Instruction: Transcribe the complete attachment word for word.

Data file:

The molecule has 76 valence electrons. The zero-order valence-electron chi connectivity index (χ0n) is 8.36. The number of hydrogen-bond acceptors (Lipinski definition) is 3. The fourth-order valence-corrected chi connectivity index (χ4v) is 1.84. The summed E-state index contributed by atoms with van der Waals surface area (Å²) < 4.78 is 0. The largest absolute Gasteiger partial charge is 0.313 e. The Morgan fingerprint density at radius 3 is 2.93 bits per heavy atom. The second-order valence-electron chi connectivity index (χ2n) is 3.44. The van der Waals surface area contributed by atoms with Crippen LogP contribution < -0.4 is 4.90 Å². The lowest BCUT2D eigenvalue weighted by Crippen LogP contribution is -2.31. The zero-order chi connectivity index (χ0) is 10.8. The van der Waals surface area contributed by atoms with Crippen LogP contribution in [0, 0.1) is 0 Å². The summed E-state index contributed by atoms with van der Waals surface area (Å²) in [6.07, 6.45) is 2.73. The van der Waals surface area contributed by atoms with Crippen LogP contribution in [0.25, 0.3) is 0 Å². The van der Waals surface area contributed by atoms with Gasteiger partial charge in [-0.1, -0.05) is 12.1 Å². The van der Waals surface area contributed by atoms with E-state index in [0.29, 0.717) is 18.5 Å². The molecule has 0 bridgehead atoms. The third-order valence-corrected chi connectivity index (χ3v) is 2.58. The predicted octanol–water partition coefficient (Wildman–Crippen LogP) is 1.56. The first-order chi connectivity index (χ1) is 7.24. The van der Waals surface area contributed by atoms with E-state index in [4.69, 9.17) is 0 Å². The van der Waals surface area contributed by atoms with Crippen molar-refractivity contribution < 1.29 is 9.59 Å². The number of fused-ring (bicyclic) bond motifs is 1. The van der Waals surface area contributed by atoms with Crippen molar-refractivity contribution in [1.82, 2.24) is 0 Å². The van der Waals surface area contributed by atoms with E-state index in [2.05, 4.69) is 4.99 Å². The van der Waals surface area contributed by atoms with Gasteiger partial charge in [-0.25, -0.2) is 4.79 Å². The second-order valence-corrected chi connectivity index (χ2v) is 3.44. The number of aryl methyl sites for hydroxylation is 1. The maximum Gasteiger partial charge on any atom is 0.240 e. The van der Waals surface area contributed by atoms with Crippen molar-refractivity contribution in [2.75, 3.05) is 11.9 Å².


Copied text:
The molecule has 76 valence electrons. The zero-order valence-electron chi connectivity index (χ0n) is 8.36. The number of hydrogen-bond acceptors (Lipinski definition) is 3. The fourth-order valence-corrected chi connectivity index (χ4v) is 1.84. The summed E-state index contributed by atoms with van der Waals surface area (Å²) < 4.78 is 0. The largest absolute Gasteiger partial charge is 0.313 e. The Morgan fingerprint density at radius 3 is 2.93 bits per heavy atom. The second-order valence-electron chi connectivity index (χ2n) is 3.44. The van der Waals surface area contributed by atoms with Crippen LogP contribution < -0.4 is 4.90 Å². The lowest BCUT2D eigenvalue weighted by Crippen LogP contribution is -2.31. The zero-order chi connectivity index (χ0) is 10.8. The van der Waals surface area contributed by atoms with Crippen LogP contribution in [0, 0.1) is 0 Å². The summed E-state index contributed by atoms with van der Waals surface area (Å²) in [6.07, 6.45) is 2.73. The van der Waals surface area contributed by atoms with Crippen LogP contribution in [0.25, 0.3) is 0 Å². The van der Waals surface area contributed by atoms with Gasteiger partial charge in [-0.1, -0.05) is 12.1 Å². The van der Waals surface area contributed by atoms with E-state index in [0.29, 0.717) is 18.5 Å². The molecule has 0 bridgehead atoms. The third-order valence-corrected chi connectivity index (χ3v) is 2.58. The predicted octanol–water partition coefficient (Wildman–Crippen LogP) is 1.56. The first-order chi connectivity index (χ1) is 7.24. The van der Waals surface area contributed by atoms with E-state index in [4.69, 9.17) is 0 Å². The van der Waals surface area contributed by atoms with Crippen molar-refractivity contribution < 1.29 is 9.59 Å². The number of fused-ring (bicyclic) bond motifs is 1. The van der Waals surface area contributed by atoms with Crippen molar-refractivity contribution in [1.82, 2.24) is 0 Å². The van der Waals surface area contributed by atoms with E-state index in [2.05, 4.69) is 4.99 Å². The van der Waals surface area contributed by atoms with Gasteiger partial charge in [-0.25, -0.2) is 4.79 Å². The second-order valence-corrected chi connectivity index (χ2v) is 3.44. The number of aryl methyl sites for hydroxylation is 1. The maximum Gasteiger partial charge on any atom is 0.240 e. The van der Waals surface area contributed by atoms with Crippen molar-refractivity contribution in [2.75, 3.05) is 11.9 Å².